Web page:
Russel W. HANF and Linda B. Hanf, Plaintiffs and Respondents, v. SUNNYVIEW DEVELOPMENT, INC., a California corporation et al., Defendants and Appellants.
Following an arbitration hearing conducted under the authority of section 1141.11 of the Code of Civil Procedure, resulting in an award of damages to respondents in the amount of $15,519.95 on February 26, 1980, appellants filed a “Rejection of Arbitrator's Award” with the superior court on March 6, 1980, declaring that appellants “hereby reject the Arbitrator's Award made herein.” The “Rejection” was mailed to counsel for respondents on March 4, 1980.
On March 18, 1980, appellants prepared and mailed to respondents and the superior court a document entitled “Trial De Novo,” which declared that appellants “having previously rejected the arbitrator's award herein, hereby request that this Court set the matter for Trial De Novo.” The request for “Trial De Novo” was filed with the court on March 20, 1980.
The superior court thereafter entered judgment in accordance with the arbitrator's award pursuant to rule 1615(c) of the California Rules of Court. This appeal followed denial of appellants' motion to set aside the judgment. (Code Civ.Proc., § 473.)
Appellants claim, for the first time on appeal,1 that they substantially complied with the rules governing rejection of arbitration awards, so that entry of judgment based upon that award was improper.
According to rule 1615(c) of the California Rules of Court, a judgment must be entered upon an arbitrator's award “forthwith upon the expiration of 20 days after the award is filed if no party has, during that period, served and filed a request for trial as provided in these rules.” 2 (Emphasis added.) Rule 1616(a) provides that “within 20 days after the arbitration award is filed with the clerk of the court, any party may request a trial in the superior court by filing with the clerk a request for trial․” 3 (Emphasis added.) Rules 1615(c) and 1616(a) are based upon section 1141.20 of the Code of Civil Procedure, which directs: “An arbitration award shall be final if a request for a de novo trial is not filed within 20 days after the date the arbitrator files the award with the court.” 4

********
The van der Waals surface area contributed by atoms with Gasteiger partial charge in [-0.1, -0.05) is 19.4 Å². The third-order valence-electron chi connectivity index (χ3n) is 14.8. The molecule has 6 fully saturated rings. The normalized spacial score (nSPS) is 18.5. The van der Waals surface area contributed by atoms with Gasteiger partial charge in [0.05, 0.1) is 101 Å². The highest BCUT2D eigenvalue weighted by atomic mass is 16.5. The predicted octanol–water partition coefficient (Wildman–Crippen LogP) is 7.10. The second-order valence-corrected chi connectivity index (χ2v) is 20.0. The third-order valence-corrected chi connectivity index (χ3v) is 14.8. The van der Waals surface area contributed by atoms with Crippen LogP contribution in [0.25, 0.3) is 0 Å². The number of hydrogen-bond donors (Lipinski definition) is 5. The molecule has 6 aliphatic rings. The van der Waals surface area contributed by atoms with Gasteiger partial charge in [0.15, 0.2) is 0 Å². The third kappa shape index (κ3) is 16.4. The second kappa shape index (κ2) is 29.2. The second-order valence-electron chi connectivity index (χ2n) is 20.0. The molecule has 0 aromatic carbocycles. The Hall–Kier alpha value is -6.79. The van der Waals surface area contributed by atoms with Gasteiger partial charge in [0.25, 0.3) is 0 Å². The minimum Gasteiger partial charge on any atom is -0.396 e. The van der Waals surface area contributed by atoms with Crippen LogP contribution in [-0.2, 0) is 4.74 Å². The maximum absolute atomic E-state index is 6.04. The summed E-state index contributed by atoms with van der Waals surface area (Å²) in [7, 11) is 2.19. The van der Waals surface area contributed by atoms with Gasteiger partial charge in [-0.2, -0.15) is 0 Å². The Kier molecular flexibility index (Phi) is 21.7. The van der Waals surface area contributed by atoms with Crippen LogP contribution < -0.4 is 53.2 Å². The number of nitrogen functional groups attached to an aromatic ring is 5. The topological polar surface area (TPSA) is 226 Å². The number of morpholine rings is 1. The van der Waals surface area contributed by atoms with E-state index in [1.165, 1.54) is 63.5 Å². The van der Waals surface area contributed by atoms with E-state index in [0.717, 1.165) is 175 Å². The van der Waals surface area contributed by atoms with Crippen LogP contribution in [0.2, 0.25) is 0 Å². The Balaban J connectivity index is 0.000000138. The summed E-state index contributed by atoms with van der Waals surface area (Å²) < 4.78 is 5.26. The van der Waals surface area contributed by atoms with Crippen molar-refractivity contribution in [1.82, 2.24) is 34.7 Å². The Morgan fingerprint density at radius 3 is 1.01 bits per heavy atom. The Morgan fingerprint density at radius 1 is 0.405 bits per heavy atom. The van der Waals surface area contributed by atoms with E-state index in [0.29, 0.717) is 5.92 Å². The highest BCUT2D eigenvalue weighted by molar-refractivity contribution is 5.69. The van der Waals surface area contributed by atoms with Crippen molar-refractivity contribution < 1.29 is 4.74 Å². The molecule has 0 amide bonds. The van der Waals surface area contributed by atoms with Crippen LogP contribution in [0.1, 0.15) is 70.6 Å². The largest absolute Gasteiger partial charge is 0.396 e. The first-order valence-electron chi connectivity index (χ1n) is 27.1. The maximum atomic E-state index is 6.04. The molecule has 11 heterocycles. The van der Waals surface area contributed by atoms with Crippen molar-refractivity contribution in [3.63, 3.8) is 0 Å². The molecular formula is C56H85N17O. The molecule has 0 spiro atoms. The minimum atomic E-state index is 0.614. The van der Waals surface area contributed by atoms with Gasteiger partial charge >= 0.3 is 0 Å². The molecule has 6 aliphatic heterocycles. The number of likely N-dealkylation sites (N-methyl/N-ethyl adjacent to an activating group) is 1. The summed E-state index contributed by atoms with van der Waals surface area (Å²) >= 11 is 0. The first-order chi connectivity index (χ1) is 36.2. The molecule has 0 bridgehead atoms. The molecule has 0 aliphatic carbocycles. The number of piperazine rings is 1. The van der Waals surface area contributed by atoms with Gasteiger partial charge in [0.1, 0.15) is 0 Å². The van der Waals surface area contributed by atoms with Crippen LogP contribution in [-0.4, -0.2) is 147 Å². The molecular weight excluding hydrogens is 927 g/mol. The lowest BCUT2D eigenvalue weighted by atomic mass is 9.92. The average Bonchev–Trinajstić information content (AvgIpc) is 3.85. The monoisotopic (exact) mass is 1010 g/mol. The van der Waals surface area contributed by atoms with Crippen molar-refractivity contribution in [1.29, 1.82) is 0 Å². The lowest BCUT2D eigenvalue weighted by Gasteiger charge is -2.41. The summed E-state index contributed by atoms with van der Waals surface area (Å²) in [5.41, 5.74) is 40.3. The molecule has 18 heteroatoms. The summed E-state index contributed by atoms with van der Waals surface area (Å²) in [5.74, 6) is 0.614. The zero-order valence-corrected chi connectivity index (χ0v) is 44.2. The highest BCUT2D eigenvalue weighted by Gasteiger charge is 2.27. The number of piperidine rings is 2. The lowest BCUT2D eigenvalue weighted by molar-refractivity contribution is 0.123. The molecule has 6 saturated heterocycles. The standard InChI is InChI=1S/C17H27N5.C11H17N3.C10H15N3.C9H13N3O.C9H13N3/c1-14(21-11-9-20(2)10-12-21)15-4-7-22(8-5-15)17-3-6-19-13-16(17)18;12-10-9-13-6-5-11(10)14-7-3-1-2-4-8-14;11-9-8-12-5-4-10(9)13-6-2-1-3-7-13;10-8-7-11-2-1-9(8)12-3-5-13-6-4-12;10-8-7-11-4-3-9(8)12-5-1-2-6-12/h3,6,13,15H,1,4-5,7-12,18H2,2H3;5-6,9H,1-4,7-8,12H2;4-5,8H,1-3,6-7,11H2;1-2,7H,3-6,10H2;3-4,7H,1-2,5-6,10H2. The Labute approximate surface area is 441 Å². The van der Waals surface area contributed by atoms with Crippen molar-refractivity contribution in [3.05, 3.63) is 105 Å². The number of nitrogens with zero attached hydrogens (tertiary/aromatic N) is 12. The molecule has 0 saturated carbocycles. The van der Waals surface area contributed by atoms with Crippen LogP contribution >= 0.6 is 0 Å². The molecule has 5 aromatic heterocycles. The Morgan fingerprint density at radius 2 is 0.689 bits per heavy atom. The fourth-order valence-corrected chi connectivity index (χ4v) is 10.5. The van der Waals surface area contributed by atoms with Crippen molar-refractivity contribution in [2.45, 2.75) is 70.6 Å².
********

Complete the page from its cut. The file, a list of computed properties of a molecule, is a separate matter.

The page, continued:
Appellants concede that they did not strictly comply with either state or local rules of court, since their request for a “Trial De Novo” was not filed until March 20, 1980, 23 days after the arbitrator's award was filed with the court.5 However, they claim that their “Rejection of Arbitrator's Award,” filed well within the 20-day period, substantially complied with legal requirements and should thus be deemed a sufficient assertion of their right to a trial after arbitration. Appellants call upon this court to apply the doctrine of “substantial compliance” to the de novo trial request requirements of section 1141.20 and rules 1615(c) and 1616(a).
Neither section 1411.20 nor rules 1615(c) and 1616(a) expressly provide for a rule of substantial compliance with statutory directives. Both the statute and court rules simply direct that a “request for trial” must be filed within 20 days.
The local rules of the Santa Clara County Superior Court are more explicit; they require the party dissatisfied with an arbitration award to timely file (1) a request for trial; (2) a motion to restore the case to civil active list; and (3) an “At Issue Memorandum Certificate of Readiness.” No provision is made for compliance which does not strictly satisfy these legal requirements.6